This is a question that I have been pondering in my own life. As many of you know, I set the ambitious goal of interviewing 50 leaders in a one year period. Today marks the ending of a one year journey.
Throughout my journey, I have seen many excellent and poor examples of leaders. I have sat across from leaders who kindly gave up hours of their time to share their experiences with a stranger. Many graciously bestowed their prized life stories, lessons, and resources without any expectation of repayment. Many were kind. Some were egotistical. Most were extremely helpful. Some were surly and curt.
After interviewing 54 different people, I learned that all leaders have a compass for service. The arrow points in one of two directions, towards the leader or others.
The Arrow Towards Me
When the arrow points towards us, we expect others to serve our needs, expectations, and desires. I found this to be true in one leader, who told me in no uncertain terms that he expects his employees to make his preferences their top priority. Although this has helped him "get to the top," has it really?
We have to be careful, because there are other times when we "cloak" the arrow to appear one way, but it is just a disguise for personal gain. Unfortunately, this type of style creates an organization filled with confused and fearful subordinates, who are inefficient and unsure of expectations. This mentality creates fear that produces a cut-throat and power-hungry environment, where it is difficult to trust the actions of leaders within the organization. It is disappointing that leadership becomes a game to get ahead in this type of environment.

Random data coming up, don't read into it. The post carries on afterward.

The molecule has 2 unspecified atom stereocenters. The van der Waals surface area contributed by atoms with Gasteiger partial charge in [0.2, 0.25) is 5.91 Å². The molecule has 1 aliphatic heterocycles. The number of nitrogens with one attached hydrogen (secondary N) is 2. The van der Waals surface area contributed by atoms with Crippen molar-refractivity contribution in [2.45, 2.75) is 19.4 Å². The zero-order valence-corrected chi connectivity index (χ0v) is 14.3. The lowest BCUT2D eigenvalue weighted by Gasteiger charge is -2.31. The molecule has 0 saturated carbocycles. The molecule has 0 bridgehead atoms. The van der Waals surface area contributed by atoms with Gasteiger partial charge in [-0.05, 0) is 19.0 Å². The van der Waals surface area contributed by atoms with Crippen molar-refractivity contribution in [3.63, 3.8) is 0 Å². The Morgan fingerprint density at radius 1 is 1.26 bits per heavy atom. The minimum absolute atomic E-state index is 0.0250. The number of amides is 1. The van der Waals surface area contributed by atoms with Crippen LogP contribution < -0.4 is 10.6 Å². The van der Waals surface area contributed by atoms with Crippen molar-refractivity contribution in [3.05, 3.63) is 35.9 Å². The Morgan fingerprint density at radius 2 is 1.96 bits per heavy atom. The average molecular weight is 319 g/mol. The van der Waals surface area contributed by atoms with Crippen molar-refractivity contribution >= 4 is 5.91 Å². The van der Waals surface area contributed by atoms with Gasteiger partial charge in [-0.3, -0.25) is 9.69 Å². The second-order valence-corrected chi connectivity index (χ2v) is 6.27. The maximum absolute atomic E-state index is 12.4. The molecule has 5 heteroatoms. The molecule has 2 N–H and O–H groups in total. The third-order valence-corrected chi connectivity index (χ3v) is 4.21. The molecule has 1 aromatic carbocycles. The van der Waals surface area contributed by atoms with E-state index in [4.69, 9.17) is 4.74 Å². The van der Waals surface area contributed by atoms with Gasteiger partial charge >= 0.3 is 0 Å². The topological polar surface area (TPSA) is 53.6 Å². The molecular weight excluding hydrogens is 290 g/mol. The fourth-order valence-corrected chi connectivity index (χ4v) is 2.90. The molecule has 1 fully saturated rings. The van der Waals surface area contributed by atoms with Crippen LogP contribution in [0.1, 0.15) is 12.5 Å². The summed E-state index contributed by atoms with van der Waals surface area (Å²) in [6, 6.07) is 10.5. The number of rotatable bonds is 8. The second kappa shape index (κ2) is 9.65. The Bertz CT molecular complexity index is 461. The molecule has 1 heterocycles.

The Arrow Towards Others
When the arrow points away from us, we shift the focus from ourselves to others. I know this sounds a little cliche, but the most effective leaders find serving others. One leader that I spoke with talked about how she would visit every single employee every morning. She learned more about his employees' lives, motivations, interests, and abilities.
One of the best examples of the arrow pointing towards others is in the life of Travis Roy. For the first 20 years of his life, Travis was an accomplished hockey player. All he wanted to be was a hockey player. Everything else fell secondary.
Travis received a scholarship to Division I hockey-powerhouse Boston University. In the first game of his freshman season, he received an opportunity to play. Within 11 seconds, his career and hockey career was over. Travis was the victim of a freak accident, leaving him paralyzed for the rest of his life.
It's hard to have your arrow point towards others, especially when you have such a life-changing injury. It's hard to not succumb to bitterness in the midst of such difficulties, but Travis had a desire to make more of an impact. He desired to be more than "just a hockey player." He wanted to make a difference in the lives of others.
With this passion in mind, he created the Travis Roy Foundation. The foundation is designed to change the lives of spinal-injury victims, through raising money for research and grants. The organization inspires, raises awareness, and gives hope to thousands of spinal-injury victims and their families.
Travis Roy is an example of the benefit of turning your arrow towards others. Each time we turn the arrow to serve others, we serve ourselves. We give ourselves life, hope, and meaning to live. Turning the arrow towards others is one of the most life-changing things that any person or leader can do.
See more about Travis' story below: